For those who are not directly affiliated with the world of higher education, the concept of distance learning may be vague — especially because this type of education can take so many forms.

Simply put, distance learning is any learning that happens outside the classroom setting. Although some distance learning programs incorporate the option to engage in some learning in person, the majority of coursework is completed independently, away from a college or university campus. These days, distance learning is most commonly conducted online, in which lectures, assignments and even group discussions occur through an Internet portal.


What are the advantages of distance learning?
Beyond the obvious benefits of flexibility and convenience, there are numerous distinct advantages. For example, because the information is presented in text form, students never miss an important point. In addition, most colleges and universities that offer distance learning programs have also established a full range of online research libraries and services, which provide immediate access to all the tools a student needs.

Further, distance learning preserves all the important aspects of a traditional learning environment. Skills such as written communication are even more pronounced through distance learning, because the majority of interaction takes place through e-mails, chat sessions and other forms of written dialogue.


What are some of the reasons why a student would enroll in distance learning, rather than in a course at a local college or university?
For many working individuals, the desire to excel in the workplace is strong — but not at the expense of family and other personal commitments away from the office. Distance learning allows students to gain knowledge that will be instrumental for career growth in a convenient setting and on their own schedules. Many online classes are conducted asynchronously, rather than in real time, so coursework can be completed when and where it is convenient for the student.


Is technology sufficiently developed to allow for a user-friendly distance learning experience?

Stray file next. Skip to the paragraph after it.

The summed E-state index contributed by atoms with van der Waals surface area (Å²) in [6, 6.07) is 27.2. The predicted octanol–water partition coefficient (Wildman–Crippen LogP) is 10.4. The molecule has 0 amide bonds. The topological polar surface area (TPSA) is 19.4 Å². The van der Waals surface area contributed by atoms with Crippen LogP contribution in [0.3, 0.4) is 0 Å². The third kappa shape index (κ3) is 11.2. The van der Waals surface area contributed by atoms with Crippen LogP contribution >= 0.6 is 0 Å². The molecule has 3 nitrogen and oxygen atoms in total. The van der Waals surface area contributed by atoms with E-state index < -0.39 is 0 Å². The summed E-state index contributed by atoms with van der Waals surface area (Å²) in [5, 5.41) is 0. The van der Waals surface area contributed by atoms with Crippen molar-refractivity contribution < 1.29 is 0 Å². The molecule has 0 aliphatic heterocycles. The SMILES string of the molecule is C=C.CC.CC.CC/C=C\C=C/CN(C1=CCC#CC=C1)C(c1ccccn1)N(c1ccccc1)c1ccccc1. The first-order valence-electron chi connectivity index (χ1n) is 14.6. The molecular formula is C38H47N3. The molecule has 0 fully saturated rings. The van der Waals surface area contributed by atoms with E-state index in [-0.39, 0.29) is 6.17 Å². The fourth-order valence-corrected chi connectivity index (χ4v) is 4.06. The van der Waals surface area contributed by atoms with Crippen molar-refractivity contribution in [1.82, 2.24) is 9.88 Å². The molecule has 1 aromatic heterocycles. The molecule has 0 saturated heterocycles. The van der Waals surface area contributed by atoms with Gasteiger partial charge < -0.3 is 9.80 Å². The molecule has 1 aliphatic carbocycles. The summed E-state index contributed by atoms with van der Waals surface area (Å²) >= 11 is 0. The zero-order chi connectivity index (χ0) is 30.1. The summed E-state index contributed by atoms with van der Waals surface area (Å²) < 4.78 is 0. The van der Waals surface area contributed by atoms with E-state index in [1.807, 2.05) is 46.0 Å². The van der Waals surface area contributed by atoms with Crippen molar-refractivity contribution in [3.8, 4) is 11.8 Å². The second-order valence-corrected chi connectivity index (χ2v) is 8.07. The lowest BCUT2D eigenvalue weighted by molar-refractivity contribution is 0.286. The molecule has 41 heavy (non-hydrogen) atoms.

Absolutely. Although the specific method of access varies among colleges and universities, most distance learning programs are very simple to interact with. In most cases, all a student needs is a computer, a phone connection, an Internet Service Provider and some simple software provided by the school.

Of course, as technology continues to evolve and improve, its application in the education world will continue to develop as well, and distance learning will likely become even more user-friendly in the coming months and years.


What are the most important factors potential students should consider in selecting a distance learning program?
While the benefits of convenience and flexibility are unsurpassable, distance learning does require a high level of discipline. A potential student should thoroughly investigate the course format to be sure the time commitment, work volume and general program demands will realistically fit into an existing schedule.

In addition, students should review the school’s accreditation to ensure quality standards have been applied and earned credits will transfer to other reputable schools. Different types of accrediting bodies accredit different types of schools, but regional accreditation is the most common when it comes to large public or private universities.


How long does it take to earn a degree through a distance learning program?
The time commitment varies greatly, depending on factors such as the school, the number of credits required and the specific degree program or content area. However, enrollment counselors can help potential students evaluate previously earned transfer credits to determine what additional coursework will be required to earn a degree, and determine how long it will take to complete those requirements. It is worth noting, though, that the fastest option is not always the best option. A quality education that fits an individual’s lifestyle and long-term career goals will always be the best choice.


ELDEN MONDAY is the state vice president for the Pennsylvania campuses of University of Phoenix, a national leader in higher education for working adults, offering both on campus and online programs. Reach Monday at or by phone at (610) 989-0880, x1131.



Wednesday, 29 March 2006 19:00

Flexibility in education

Working people — whether returning to the classroom or taking their first foray into higher learning - have a unique set of expectations and needs. They have more complex responsibilities than traditional students. Jobs, families, mortgages and a range of personal and social obligations all affect their ability to achieve higher education goals.